Innovation has become a byword for Horace Crogman. As an associate professor of physics at CSUDH, he is a vocal advocate for active learning strategies in the classroom.
What drives that innovation is a desire to find new educational pathways, not just for physics but for all academic disciplines. Crogman’s efforts to improve academic outcomes by creating deeper educational connections has earned him the 2023 Lyle E. Gibson Distinguished Teacher Award.
“This award is in part a vindication of my firm commitment to embracing new methodologies to reach students where they are and giving them the critical tools necessary for success,” Crogman says.
“I want every student to know how committed I am to their success, and I want them to look back on their time with me and feel that same commitment to help others learn in whatever way they can.”
Named in honor of Lyle E. Gibson, the late founding Vice President for Academic Affairs, the Distinguished Teaching Award acknowledges faculty who demonstrate a mastery of their subject matter, an understanding of broad areas of knowledge, a deep and active interest in student success, and the ability to engage students in new and creative ways.
“The major weakness of traditional pedagogy is that it’s disconnected from the students it tries to engage,” Crogman says. “Active learning considers the student as a whole and moves you from simply delivering content to forging a connection.”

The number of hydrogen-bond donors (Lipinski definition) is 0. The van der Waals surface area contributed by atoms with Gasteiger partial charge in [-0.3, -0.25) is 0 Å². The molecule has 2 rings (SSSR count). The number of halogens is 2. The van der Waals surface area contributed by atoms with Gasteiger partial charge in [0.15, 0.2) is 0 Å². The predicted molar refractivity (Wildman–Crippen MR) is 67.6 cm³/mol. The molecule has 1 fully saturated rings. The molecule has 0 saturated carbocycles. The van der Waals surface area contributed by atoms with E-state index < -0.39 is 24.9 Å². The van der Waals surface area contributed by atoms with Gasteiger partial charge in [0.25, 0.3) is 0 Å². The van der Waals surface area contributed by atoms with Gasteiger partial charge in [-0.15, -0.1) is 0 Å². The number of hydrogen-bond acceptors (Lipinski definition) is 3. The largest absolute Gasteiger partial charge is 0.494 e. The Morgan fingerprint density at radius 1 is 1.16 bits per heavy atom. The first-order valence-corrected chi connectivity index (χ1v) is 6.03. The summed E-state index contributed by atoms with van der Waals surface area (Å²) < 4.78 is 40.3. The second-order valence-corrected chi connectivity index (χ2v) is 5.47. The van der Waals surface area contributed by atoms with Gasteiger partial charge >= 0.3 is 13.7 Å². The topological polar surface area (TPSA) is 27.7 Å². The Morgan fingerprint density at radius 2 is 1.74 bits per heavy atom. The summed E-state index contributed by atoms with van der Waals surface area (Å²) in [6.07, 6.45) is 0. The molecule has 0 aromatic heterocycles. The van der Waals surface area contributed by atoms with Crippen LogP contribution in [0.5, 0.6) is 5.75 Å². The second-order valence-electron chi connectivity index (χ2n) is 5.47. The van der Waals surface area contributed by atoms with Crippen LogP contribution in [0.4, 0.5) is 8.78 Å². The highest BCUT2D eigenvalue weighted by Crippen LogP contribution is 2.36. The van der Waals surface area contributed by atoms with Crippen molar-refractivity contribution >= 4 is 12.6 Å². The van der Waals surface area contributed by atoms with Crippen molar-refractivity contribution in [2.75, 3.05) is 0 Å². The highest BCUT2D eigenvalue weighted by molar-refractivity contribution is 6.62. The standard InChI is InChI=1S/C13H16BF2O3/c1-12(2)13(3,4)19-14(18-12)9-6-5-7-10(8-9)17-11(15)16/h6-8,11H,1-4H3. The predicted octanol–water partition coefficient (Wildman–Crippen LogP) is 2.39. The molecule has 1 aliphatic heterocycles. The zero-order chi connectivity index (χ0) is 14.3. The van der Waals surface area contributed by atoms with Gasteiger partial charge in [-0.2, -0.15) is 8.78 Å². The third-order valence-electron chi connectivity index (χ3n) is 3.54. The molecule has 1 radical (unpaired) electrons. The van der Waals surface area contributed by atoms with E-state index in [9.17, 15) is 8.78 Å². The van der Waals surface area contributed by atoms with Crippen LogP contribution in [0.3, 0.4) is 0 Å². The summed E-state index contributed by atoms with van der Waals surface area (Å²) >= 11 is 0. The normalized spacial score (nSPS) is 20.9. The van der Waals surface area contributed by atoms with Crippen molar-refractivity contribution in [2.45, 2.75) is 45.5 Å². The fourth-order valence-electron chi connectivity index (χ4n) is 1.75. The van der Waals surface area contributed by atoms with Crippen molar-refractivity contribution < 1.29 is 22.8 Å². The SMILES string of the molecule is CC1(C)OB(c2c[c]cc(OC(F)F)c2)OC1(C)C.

In Fall 2022, Crogman spearheaded CSUDH’s involvement, along with nine other universities across the country, in a program that introduced virtual reality to the teaching of his introductory physics class. With assistance from CSUDH’s IT department, he created a VR lab where students learn via in-class lectures and VR-augmented learning.
“Virtual reality is an active learning situation that actually immerses students in places where I can’t go in a traditional lecture,” Crogman says, adding that students emerge from class in the VR lab motivated to excel by a more visceral engagement with the course work.
Read more about Horace Crogman in our Spring issue of CSUDH Magazine.
Crogman’s passion for teaching mirrors his own thirst for knowledge and a natural inclination to push boundaries. His intellectual curiosity as a graduate student, which was strongly encouraged by his professors at the time, ultimately led to a post-doctoral fellowship in France, where he was able to make important contributions to our understanding of molecular physics.
“This is what I want for my students. I don’t think about deficit mindsets,” Crogman says. “I give my students the freedom to explore in an environment I create to provide certain skill sets. That’s why I say that educators must master many pedagogies, because they each allow you to connect to students in different ways.”
That connection with students is vital to Crogman’s educational philosophy and to the legacy he hopes to leave behind. “I want every student to know how committed I am to their success, and I want them to look back on their time with me and feel that same commitment to help others learn in whatever way they can.”